Case insensitivity incurs a factor of nearly 100x slower? That should be a constant time increase in amount of processing.
Well, no. For starters, there are 1024 different strings that match acct_margin with the
Matching acct_margin is case sensitively easy; if the current character isn't an a, skip. With case-folding, you have to check if the current character is an a or an A. That's not only two tests, you also have a lot more matches you can't skip directly.1 It gets more difficult for non-ASCII characters.
grep -i shouldn't be so slow. This seems to be bad implementation of case-folding when multi-byte characters are anticipated (even though none are present in the files).
Do not use the
-i switch and construct the case-insensitive regular expression by hand.
If the files contain only ASCII characters, temporarily set the encoding identifier of the environment variable LANG to ISO-8859-1 (a.k.a. Western European, Latin-1 or Code Page 819).
Select one of the non-default regular expression types (
If the files contain only ASCII characters and case-folding the output is admissible, do not use the
-i switch and pipe case-folded characters to grep.
I've created a 500 MB file of Base64-encoded pseudo-random bytes on my computer2, killed all CPU- or memory-intensive processes and compared the execution times of the above workarounds to a plain
I've fed the input file to grep and tr using a redirector and discarded the output to eliminate potential sources of bias.
I've run every command several times; the execution times were stable (maximum variation of ±0.01s).
$ # Make time output only elapsed time:
$ TIME=" %es"
$ # C create 500MB file of 76 printable ASCII characters per line:
$ < /dev/urandom base64 | head -c 500MB > file
$ # Verify that current character encoding is UTF8:
$ echo " $LANG"
# Benchmark of case-sensitive `grep' for comparison:
$ < file time grep test > /dev/null
$ # Benchmark of case-sensitive `grep --perl-regexp' for comparison:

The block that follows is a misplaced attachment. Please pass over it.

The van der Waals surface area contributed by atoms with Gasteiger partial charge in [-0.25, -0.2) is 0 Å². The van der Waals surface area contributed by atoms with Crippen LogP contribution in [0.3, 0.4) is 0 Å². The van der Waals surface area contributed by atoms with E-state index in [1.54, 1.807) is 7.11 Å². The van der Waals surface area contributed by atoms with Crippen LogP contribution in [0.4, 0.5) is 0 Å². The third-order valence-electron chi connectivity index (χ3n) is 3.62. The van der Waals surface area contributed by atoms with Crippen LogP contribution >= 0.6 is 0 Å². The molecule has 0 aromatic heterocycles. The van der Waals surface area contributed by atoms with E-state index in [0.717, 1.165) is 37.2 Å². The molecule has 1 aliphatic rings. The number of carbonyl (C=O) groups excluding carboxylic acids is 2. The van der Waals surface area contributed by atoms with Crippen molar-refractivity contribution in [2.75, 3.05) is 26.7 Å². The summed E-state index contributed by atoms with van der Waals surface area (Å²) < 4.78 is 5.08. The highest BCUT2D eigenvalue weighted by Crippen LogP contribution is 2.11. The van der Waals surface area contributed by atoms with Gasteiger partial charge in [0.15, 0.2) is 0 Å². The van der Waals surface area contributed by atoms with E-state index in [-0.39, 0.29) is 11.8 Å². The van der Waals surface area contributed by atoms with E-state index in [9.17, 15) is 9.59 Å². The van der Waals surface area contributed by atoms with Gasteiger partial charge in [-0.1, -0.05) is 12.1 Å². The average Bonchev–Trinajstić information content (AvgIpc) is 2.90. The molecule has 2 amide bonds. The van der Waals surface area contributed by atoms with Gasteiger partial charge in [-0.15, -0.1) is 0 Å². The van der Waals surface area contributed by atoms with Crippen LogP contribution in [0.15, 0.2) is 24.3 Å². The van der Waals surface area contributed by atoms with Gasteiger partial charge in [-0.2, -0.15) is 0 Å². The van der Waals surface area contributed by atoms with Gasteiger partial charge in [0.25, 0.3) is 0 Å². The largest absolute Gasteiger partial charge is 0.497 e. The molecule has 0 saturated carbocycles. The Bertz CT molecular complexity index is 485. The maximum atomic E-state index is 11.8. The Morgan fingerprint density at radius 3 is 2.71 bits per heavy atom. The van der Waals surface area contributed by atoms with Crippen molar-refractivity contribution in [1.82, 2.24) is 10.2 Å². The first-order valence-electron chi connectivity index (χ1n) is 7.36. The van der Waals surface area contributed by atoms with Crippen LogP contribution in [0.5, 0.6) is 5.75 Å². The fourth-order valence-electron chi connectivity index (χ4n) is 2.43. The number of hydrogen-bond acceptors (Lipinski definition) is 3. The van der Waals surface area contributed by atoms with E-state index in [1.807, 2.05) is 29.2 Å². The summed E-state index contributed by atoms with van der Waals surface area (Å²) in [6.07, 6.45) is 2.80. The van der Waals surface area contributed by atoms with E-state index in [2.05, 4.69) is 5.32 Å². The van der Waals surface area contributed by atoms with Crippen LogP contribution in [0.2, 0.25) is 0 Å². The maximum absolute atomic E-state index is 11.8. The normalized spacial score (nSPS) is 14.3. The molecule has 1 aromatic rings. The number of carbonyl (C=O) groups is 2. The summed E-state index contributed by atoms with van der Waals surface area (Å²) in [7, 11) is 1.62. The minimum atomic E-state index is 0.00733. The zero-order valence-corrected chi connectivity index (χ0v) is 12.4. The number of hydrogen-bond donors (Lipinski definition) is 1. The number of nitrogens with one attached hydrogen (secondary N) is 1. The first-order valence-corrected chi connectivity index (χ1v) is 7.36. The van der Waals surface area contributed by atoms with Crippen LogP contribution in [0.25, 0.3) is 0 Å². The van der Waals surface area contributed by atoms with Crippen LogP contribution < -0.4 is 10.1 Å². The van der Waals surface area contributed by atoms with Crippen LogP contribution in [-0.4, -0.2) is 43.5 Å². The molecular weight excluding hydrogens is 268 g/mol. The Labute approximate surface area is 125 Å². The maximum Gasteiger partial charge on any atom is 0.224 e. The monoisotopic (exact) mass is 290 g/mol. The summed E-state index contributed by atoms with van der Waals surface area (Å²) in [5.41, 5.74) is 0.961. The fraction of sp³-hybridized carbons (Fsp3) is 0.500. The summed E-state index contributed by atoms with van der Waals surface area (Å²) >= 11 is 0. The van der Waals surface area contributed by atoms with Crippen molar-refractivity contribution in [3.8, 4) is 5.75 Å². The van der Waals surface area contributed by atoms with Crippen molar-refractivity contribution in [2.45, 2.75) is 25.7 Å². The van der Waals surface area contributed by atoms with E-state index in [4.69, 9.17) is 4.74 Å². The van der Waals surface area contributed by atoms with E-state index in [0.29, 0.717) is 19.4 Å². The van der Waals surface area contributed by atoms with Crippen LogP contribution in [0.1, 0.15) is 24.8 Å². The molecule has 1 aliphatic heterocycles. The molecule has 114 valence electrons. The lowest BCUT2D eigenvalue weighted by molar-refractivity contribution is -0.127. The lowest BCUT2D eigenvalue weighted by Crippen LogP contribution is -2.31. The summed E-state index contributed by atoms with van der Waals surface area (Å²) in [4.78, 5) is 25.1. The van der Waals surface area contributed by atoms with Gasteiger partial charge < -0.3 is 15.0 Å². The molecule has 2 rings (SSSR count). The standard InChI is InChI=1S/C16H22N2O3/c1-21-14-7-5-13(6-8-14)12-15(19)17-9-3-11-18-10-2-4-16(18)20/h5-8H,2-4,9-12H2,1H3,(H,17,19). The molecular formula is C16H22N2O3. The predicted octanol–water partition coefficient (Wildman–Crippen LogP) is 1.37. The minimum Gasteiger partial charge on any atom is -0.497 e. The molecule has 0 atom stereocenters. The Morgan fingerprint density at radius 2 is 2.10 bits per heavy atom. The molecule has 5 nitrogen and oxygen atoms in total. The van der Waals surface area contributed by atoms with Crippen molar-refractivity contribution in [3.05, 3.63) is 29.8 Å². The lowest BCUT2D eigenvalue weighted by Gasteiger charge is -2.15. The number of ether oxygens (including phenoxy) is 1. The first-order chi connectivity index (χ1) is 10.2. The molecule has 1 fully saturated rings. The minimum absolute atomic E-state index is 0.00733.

$ < file time grep -P test > /dev/null
$ # Benchmark of case-insensitive `grep' for comparison:
$ < file time grep -i test > /dev/null
$ # Workaround 1:
$ < file time grep [Tt][Ee][Ss][Tt] > /dev/null
$ # Workaround 2:
$ (LANG=en_US.ISO-8859-1; < file time grep -i test > /dev/null)
$ # Workaround 3:
$ < file time grep -Pi test > /dev/null
$ # Workarounds 2 and 3 combined:
$ (LANG=en_US.ISO-8859-1; < file time grep -Pi test > /dev/null)
$ # Workarounds 4:
$ < file time tr [A-Z] [a-z] | grep test > /dev/null
There was no measurable difference between the default and the other non-default regular expression types.
There was no measurable difference between the last version of grep from the standard Ubuntu repositories (2.10) and the latest stable version of GNU grep (2.14).
Workaround 1 and 2 result in the same speed-up.
This suggests that workaround 1 is similar to how grep's case-folding works when no multi-byte characters are anticipated.
--perl-regexp is a lot slower for case-sensitive matching, it's magnitudes faster for case-insentive matching.
--perl-regexp becomes even faster if no multi-byte characters are anticipated.
At the expense of case-folding the output, workaround 4 can be as fast as case-sensitive matching.
1 I'm not suggesting that this is how grep works internally. THis is emant to illustrate why case-insensitive matching is more complicated.
2 Intel Core i5-3570K, 16 GiB RAM, Ubuntu 12.10